Bullying can have serious psychological ramifications, according to a new study involving mice. This new research suggests that bullying, along with other social stressors, can affect gene activity in the brain. The study warns that these changes may result in the development of chronic social anxiety.
“Just as alcohol affects your liver, stress affects your brain,” said lead researcher Yoav Litvin of Rockefeller University in New York. “The anxiety that can result from being teased and otherwise treated poorly is organically based,” Litvin said, “meaning it arises from physical changes in the brain.”
The experiment showed that bullied mice had increased activity in a gene directly responsible for the brain’s sensitivity to social stimuli. At the conclusion of the study, after nearly a full day with no bullying at all, the bullied mice were recoiled from new friendly mice and collectively avoided them altogether, showing that the elevated sensitivity may linger long after the bullying stops. Although the exact effect of bullying cannot be determined in days or weeks, the study suggests that victims of bullying may be so overcome with social anxiety that they have trouble developing new relationships, even with friendly peers.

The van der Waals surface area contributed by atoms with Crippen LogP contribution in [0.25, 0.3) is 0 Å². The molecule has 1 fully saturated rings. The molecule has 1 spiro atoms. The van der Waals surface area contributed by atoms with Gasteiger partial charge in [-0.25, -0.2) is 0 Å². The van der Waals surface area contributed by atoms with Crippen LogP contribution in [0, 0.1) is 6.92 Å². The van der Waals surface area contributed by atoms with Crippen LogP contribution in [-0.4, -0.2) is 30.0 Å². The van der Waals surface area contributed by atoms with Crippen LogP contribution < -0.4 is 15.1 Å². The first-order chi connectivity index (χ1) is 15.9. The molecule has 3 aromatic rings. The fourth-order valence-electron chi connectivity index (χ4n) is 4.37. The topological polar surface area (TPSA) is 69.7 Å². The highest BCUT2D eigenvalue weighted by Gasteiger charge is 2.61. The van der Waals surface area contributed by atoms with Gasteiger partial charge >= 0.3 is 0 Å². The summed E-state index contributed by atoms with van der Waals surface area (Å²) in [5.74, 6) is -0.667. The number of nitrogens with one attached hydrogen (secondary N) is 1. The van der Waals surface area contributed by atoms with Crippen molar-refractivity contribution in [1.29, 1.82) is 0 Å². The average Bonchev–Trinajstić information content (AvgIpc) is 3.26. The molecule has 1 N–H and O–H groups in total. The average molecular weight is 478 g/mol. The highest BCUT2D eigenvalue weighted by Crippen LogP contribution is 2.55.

The good news is that although the brain is affected by negative relationships, it is also significantly affected by positive relationships. Litvin says that because the brain is a social organ, it can be changed and ultimately healed through the formation of supportive and nurturing relationships.
In the study, the researchers used a drug to calm the overly sensitive mice. “But drugs are not the only way to go,” Litvin said. He says that developing a strong relationship with a therapist may be a good place to start, especially if the bullied person is experiencing severe social anxieties.
© Copyright 2011 by By John Smith, therapist in Bellingham, Washington. All Rights Reserved. Permission to publish granted to GoodTherapy.org.
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